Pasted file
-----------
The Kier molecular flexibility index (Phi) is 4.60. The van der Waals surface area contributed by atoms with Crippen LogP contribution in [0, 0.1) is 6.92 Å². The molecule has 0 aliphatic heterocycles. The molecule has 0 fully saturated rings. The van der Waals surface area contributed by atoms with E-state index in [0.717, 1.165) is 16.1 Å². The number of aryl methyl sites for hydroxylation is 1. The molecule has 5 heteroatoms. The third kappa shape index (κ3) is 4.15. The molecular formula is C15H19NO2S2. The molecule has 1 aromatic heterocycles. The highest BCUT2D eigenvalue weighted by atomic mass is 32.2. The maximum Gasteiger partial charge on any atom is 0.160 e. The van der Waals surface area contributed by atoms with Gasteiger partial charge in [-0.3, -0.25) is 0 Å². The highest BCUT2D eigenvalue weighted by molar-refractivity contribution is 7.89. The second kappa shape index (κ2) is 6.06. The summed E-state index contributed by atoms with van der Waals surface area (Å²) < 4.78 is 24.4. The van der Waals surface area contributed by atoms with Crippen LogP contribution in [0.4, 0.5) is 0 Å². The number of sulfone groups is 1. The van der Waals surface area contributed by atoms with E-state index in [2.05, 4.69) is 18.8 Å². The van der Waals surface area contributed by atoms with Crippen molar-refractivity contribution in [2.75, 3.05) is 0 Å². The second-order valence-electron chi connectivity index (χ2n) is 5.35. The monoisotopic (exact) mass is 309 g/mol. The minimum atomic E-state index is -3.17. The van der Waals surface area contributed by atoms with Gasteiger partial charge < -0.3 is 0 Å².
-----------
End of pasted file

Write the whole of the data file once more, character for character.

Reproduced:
The Kier molecular flexibility index (Phi) is 4.60. The van der Waals surface area contributed by atoms with Crippen LogP contribution in [0, 0.1) is 6.92 Å². The molecule has 0 aliphatic heterocycles. The molecule has 0 fully saturated rings. The van der Waals surface area contributed by atoms with E-state index in [0.717, 1.165) is 16.1 Å². The number of aryl methyl sites for hydroxylation is 1. The molecule has 5 heteroatoms. The third kappa shape index (κ3) is 4.15. The molecular formula is C15H19NO2S2. The molecule has 1 aromatic heterocycles. The highest BCUT2D eigenvalue weighted by atomic mass is 32.2. The maximum Gasteiger partial charge on any atom is 0.160 e. The van der Waals surface area contributed by atoms with Gasteiger partial charge in [-0.3, -0.25) is 0 Å². The highest BCUT2D eigenvalue weighted by molar-refractivity contribution is 7.89. The second kappa shape index (κ2) is 6.06. The summed E-state index contributed by atoms with van der Waals surface area (Å²) < 4.78 is 24.4. The van der Waals surface area contributed by atoms with Crippen LogP contribution in [0.4, 0.5) is 0 Å². The number of sulfone groups is 1. The van der Waals surface area contributed by atoms with E-state index in [2.05, 4.69) is 18.8 Å². The van der Waals surface area contributed by atoms with Crippen molar-refractivity contribution in [2.75, 3.05) is 0 Å². The second-order valence-electron chi connectivity index (χ2n) is 5.35. The monoisotopic (exact) mass is 309 g/mol. The minimum atomic E-state index is -3.17. The van der Waals surface area contributed by atoms with Gasteiger partial charge < -0.3 is 0 Å².